Taylor, Peter

Improving forestry education through participatory curriculum development: a case study from Vietnam

This journal article presents a case study of the Social Forestry Support Programme in Vietnam, in which Participatory Curriculum Development (PCD) plays a fundamental part. Beginning with stakeholder identification and analysis, PCD provides an overall framework for educational development. Recognising constraints associated with the process, the paper describes strategies aimed at capacity building, management of stakeholder involvement and planning and evaluation.

New perspectives, new curricula: a case study of participatory curriculum in forestry education in Vietnam

This paper aims to share experiences from a programme which focuses on improvement of approaches for teaching and learning at university level, through a novel approach to the development of forestry education in Vietnam.|It first makes some general and theoretical observations on the nature of learning and change in education and training institutions in order to raise some key issues, which may influence the change process in any setting.|It then moves to a specific context, describing the historical background and the setting of the Social Forestry Support Programme.

Participating in curriculum development: some experiences from 5 years of SFSP [Social Forestry Support Programme]

This paper outlines the concept and experiences of Participatory Curriculum Development. It offers an introduction to the subject using case examples from the Social Forestry Support Programme (SFSP) in Vietnam and explains what is meant by participatory curriculum development. It addresses the following points:
À Bringing about change in forestry education through curriculum development
À The PCD process in SFSP
À Encouraging a collaborative approach
À Improving the delivery of the curriculum through teaching and learning methods

Key issues arising from Helvetas' experiences of PCD [Participatory Curriculum Development].

This paper addresses some of the key issues arising from Helvetas' experience of Participatory Curriculum Development (PCD). These include:|Costs of PCD|Benefits of PCD| Constraints to PCD|Factors which facilitate the PCD process|It may be best viewed with reference to paper 4302 and 4303 by the same author which looks at the issues of PCD in Vietnam.

A guide to learning agroforestry: a framework for developing agroforestry curricula in Southeast Asia

This guidebook, produced by the International Centre for Research in Agroforestry (ICRAF) and the Southeast Asian Network for Agroforestry Education (SEANAFE), aims to provide the foundation for guiding agroforestry learning in Southeast Asia. It is meant to serve as a tool for educational institutions to address the rapidly changing area of integrated natural resource management. The guide is the result of a collaborative process where members of SEANAFE have drawn on their experiences from agroforestry education and curriculum development as well as agroforestry research and development.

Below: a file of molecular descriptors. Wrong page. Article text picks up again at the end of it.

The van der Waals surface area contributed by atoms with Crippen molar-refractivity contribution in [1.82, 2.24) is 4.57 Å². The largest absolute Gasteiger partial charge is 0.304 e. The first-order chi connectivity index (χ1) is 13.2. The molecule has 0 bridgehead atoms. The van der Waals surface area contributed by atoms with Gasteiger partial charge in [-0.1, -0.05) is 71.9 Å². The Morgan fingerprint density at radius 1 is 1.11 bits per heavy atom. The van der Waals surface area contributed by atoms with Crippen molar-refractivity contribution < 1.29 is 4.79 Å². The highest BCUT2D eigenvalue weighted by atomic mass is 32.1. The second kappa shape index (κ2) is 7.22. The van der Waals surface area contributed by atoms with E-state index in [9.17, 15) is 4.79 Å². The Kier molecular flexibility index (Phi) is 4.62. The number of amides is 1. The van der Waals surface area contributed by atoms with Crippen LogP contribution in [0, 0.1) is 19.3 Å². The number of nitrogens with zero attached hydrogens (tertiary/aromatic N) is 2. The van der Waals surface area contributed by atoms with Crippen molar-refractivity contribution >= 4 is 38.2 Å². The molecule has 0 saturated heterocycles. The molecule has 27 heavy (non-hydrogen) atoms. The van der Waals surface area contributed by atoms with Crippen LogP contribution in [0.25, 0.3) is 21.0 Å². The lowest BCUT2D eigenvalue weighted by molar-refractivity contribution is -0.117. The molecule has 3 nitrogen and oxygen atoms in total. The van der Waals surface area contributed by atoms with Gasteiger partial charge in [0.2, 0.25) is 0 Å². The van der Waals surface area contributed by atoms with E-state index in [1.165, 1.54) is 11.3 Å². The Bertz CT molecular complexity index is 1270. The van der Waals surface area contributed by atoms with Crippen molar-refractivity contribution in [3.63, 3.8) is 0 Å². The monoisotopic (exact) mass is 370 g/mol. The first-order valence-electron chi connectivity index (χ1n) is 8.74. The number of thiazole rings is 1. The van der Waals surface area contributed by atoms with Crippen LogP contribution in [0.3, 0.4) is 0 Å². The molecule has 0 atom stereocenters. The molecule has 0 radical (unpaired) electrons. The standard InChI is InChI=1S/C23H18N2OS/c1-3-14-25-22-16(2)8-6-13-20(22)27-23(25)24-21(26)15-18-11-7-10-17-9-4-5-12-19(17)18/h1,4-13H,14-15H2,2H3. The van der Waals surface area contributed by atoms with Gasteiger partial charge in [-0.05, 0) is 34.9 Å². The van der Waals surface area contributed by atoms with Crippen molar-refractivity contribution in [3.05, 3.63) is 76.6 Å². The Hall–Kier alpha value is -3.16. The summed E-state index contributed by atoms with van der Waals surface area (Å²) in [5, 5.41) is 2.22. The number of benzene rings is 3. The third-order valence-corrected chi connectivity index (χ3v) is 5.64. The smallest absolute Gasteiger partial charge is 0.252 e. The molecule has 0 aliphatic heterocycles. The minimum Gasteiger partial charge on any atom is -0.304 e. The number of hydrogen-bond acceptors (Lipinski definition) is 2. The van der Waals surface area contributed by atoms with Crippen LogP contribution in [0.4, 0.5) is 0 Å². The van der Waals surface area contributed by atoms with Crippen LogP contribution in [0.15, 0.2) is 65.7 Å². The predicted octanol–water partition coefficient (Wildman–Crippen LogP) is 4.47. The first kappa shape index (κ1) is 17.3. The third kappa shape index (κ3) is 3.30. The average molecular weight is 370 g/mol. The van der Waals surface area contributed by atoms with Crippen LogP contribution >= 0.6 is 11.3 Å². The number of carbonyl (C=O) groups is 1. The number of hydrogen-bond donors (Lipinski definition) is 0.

Participatory agroforestry curriculum development: an account of a participatory writing workshop

This paper describes the process of a workshop, held in Hanoi, Vietnam, which used a participatory curriculum development (PCD) methodology to create an agroforestry curriculum development guide. The paper introduces the underlying concepts of PCD and reflects on some lessons learned about the process. It also discusses some possible reasons behind the success of the workshop in terms of the participatory process applied, the content, and the final product.|By the end of the workshop, participants had, together, written a draft guide.

How to design a training course: a guide to participatory curriculum development

Much time and money is devoted to training - but courses do not always produce the outcomes desired. As a result, many training organisations need to rethink the way they plan, design, deliver and evaluate their courses. This book, based on the experiences of VSO and other development aid organisations and research institutions, shows teacher trainers, development trainers and course developers how to design training courses by actively involving potential course participants and stakeholders.

Learning and teaching participation in institutions of higher learning: overview

The articles in the theme section describe experiences of teaching and learning participation in a range of higher education settings. From social work in India, to a law faculty in Peru, to national agricultural research institutes in East Africa, revealing many similarities but also differences in approaches to teaching and learning. The papers draw on an international workshop held at the Institute of Development Studies, UK in April 2003 on learning and teaching participation in higher education.

10 Key stages towards effective participatory curriculum development

This brochure describes the participatory methodology used by Helvetas, the Swiss Association for International Cooperation, which intends to help improve the quality of education and training. It introduces and describes the basic principles and approaches of curriculum development and the learning process, and presents a case study of the Social Forestry Support Programme in Vietnam. Other Helvetas experiences are also presented, from Sri Lanka, Nepal, Lesotho, Kyrgyzstan, and Bhutan.

Using participatory research methods to explore the learning environment of rural primary school pupils.

This article reports on research carried out in case study schools from Tanzania, Ethiopia, Sri Lanka and India, to investigate the use of agriculture as a medium for the development of young learners' basic skills of literacy, numeracy and other life skills. The findings were aimed to provide decision-makers at national and international level with information for future planning and implementation of primary education programmes.